They fought the law . . .

Undated Film Still Handout from Lawless. Pictured: Jack Bondurant (SHIA LABEOUF). See PA Feature FILM Film Reviews. Picture credit should read: PA Photo/Momentum Pictures. WARNING: This picture must only be used to accompany PA Feature FILM Film Reviews.
Undated Film Still Handout from Lawless. Pictured: Jack Bondurant (SHIA LABEOUF). See PA Feature FILM Film Reviews. Picture credit should read: PA Photo/Momentum Pictures. WARNING: This picture must only be used to accompany PA Feature FILM Film Reviews.
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Total Recall (18, 115 mins)
Western/Thriller/Romance/Action
Shia LaBeouf, Tom Hardy, Jason Clarke, Guy Pearce, Jessica Chastain, Gary Oldman
 Director: John Hillcoat
Released: Friday September 7

Based on a true story, Lawless knocks back a drink with three brothers who become kings of their close-knit community by running moonshine across the state line.

Set in early 1930s Virginia and adapted from Matt Bondurant’s novel The Wettest County In The World, Nick Cave’s script corrals its fair share of rootin’ tootin’ cliches to a fine bluegrass-tinged soundtrack.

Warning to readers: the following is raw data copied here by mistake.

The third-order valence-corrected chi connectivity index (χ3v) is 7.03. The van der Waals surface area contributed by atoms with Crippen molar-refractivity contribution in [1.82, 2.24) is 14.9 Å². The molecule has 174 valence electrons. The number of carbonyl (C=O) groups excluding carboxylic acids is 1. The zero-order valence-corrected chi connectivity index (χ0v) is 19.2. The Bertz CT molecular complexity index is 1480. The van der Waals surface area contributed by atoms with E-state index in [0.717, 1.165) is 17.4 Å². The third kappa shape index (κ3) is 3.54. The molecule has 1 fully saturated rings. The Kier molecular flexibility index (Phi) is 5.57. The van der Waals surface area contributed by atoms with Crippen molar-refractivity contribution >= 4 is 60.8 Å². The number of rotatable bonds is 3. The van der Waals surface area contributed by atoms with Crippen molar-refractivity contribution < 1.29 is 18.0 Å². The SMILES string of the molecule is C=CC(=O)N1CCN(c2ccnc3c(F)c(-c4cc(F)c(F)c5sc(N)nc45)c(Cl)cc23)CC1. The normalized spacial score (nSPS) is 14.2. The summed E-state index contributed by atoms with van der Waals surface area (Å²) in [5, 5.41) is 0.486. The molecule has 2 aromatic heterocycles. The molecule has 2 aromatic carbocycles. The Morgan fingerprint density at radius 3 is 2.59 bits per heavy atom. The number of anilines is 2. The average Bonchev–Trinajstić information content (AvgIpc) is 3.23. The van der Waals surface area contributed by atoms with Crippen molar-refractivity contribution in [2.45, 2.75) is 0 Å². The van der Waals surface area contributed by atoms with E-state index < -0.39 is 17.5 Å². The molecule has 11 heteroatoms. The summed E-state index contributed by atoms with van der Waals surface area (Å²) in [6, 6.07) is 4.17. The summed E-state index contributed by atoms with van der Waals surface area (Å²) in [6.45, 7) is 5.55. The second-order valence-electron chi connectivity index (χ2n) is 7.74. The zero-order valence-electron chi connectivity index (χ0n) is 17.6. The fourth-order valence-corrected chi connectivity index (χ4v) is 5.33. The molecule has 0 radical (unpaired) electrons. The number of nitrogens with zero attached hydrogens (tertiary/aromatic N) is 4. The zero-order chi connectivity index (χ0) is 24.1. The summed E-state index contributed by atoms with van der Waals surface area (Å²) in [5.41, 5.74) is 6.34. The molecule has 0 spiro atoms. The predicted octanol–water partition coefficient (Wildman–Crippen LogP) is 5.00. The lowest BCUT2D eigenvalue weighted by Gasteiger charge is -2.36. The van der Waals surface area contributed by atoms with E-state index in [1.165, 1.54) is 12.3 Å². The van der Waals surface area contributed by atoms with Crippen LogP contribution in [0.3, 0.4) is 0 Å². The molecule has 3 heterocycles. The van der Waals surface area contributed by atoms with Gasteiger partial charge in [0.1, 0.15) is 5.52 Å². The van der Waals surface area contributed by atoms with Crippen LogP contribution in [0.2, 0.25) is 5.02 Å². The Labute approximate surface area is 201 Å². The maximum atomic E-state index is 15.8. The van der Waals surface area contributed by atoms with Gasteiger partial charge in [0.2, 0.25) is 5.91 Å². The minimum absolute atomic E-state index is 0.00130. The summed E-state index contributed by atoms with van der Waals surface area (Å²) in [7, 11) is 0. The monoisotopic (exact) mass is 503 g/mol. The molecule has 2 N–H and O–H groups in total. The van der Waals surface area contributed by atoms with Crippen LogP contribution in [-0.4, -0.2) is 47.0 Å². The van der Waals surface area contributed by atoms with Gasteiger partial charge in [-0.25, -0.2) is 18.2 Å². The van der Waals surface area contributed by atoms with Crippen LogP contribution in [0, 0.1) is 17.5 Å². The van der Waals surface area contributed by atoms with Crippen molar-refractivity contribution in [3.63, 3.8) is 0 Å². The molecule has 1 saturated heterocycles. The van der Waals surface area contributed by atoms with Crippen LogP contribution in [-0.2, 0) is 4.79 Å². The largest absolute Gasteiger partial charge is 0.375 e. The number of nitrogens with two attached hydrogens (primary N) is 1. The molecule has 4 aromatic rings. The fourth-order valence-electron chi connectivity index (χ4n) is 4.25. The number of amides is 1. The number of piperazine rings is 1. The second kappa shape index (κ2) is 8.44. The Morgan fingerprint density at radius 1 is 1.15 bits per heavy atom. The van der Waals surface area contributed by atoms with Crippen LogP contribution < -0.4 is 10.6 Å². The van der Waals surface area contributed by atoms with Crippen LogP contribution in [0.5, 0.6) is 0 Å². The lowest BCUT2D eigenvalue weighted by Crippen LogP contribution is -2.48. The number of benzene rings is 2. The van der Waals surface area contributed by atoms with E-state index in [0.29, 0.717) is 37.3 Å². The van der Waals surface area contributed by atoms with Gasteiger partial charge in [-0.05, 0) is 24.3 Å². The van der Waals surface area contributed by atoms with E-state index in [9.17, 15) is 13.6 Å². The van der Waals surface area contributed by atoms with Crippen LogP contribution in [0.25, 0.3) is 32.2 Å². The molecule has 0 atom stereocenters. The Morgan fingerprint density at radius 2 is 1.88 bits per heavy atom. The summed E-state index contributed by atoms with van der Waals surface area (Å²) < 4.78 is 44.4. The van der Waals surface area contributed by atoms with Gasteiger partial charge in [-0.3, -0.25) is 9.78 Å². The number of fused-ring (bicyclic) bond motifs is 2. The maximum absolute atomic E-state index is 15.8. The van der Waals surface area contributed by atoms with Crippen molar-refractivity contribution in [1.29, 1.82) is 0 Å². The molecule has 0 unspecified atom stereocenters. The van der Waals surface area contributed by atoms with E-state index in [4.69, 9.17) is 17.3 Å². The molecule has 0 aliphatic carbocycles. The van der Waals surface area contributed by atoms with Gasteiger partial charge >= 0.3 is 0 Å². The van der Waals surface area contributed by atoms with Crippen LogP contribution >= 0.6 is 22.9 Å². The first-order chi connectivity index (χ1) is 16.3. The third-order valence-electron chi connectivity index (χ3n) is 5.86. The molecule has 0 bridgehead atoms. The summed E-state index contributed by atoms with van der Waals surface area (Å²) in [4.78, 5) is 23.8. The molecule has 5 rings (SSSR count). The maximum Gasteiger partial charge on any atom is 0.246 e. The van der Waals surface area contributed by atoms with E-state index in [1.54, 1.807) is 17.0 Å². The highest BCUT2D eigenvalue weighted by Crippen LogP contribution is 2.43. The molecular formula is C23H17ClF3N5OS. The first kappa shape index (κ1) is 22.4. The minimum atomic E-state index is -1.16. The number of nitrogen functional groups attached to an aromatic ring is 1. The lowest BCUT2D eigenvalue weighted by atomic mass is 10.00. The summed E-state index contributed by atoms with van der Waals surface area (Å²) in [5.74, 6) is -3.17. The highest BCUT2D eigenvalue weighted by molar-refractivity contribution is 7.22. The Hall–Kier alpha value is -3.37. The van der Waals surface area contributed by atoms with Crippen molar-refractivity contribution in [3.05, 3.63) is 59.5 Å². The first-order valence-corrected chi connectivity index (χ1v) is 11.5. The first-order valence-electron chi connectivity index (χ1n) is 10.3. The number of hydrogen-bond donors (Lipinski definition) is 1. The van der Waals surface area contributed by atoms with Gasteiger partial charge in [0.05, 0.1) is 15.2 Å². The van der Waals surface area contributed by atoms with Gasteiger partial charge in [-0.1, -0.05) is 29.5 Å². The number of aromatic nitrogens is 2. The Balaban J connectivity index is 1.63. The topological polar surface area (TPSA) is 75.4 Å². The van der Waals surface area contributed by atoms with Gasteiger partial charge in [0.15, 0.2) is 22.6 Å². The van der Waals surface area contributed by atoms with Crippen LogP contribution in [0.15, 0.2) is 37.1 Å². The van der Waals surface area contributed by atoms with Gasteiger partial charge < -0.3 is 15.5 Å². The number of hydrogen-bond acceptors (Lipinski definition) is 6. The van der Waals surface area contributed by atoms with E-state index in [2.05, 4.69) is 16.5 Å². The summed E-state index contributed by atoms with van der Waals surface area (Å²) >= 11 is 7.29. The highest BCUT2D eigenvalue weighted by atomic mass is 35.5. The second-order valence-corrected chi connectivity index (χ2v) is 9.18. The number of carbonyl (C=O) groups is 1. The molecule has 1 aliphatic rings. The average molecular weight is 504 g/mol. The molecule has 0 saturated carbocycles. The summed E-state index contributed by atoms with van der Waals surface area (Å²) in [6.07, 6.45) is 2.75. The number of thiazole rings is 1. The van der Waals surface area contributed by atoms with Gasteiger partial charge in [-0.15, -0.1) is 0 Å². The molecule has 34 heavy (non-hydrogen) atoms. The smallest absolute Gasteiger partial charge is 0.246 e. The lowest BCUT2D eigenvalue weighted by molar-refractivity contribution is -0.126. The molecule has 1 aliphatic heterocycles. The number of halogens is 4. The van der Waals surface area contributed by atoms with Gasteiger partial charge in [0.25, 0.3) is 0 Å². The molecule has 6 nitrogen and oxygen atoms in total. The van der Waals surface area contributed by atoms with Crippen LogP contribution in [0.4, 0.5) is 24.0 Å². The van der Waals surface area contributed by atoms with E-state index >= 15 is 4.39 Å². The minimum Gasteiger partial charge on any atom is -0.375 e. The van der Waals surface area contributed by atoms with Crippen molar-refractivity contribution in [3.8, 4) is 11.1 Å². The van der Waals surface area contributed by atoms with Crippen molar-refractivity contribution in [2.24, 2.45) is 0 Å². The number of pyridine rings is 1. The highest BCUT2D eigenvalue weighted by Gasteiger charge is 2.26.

Yet, for its dramatic simplicity, John Hillcoat’s film packs a hefty punch, exploring the bonds of trust that are tested to their limit when the bootleggers are pummelled senseless by the long arm of the law.

In the mountains of Franklin County, local cops turn a blind eye to the illegal activities of Forrest Bondurant (Tom Hardy) and his siblings Howard (Jason Clarke) and Jack (Shia LaBeouf).

The brothers run a successful bar and eke out a comfortable living by trading moonshine, made at secret distilleries.

The siblings’ business empire threatens to crumble to its foundations when sadistic Special Deputy Charley Rakes (Guy Pearce) arrives from Chicago on a mission to shut them down.

The subsequent, blood-spattered feud between the cop and a defiant Forrest underpins Hillcoat’s gritty Prohibition-era thriller.

Lawless pulls few punches in its depiction of the senseless violence meted out by the two sides.

Hardy delivers a brooding central performance, maintaining his stoic hard man image.

However, it’s Pearce who scorches every mud- and blood-smeared frame as a obsessive-compulsive bully who hides behind his police badge.

The Oscars love a bad guy and a Best Supporting Actor nod might well be Pearce’s reward for this simpering villainy but don’t expect such a happy ending inthe film.

When these varmints stray beyond the point of forgiveness, death is the only absolution.

n Swearing, Sex, Violence
n Rating: 7/10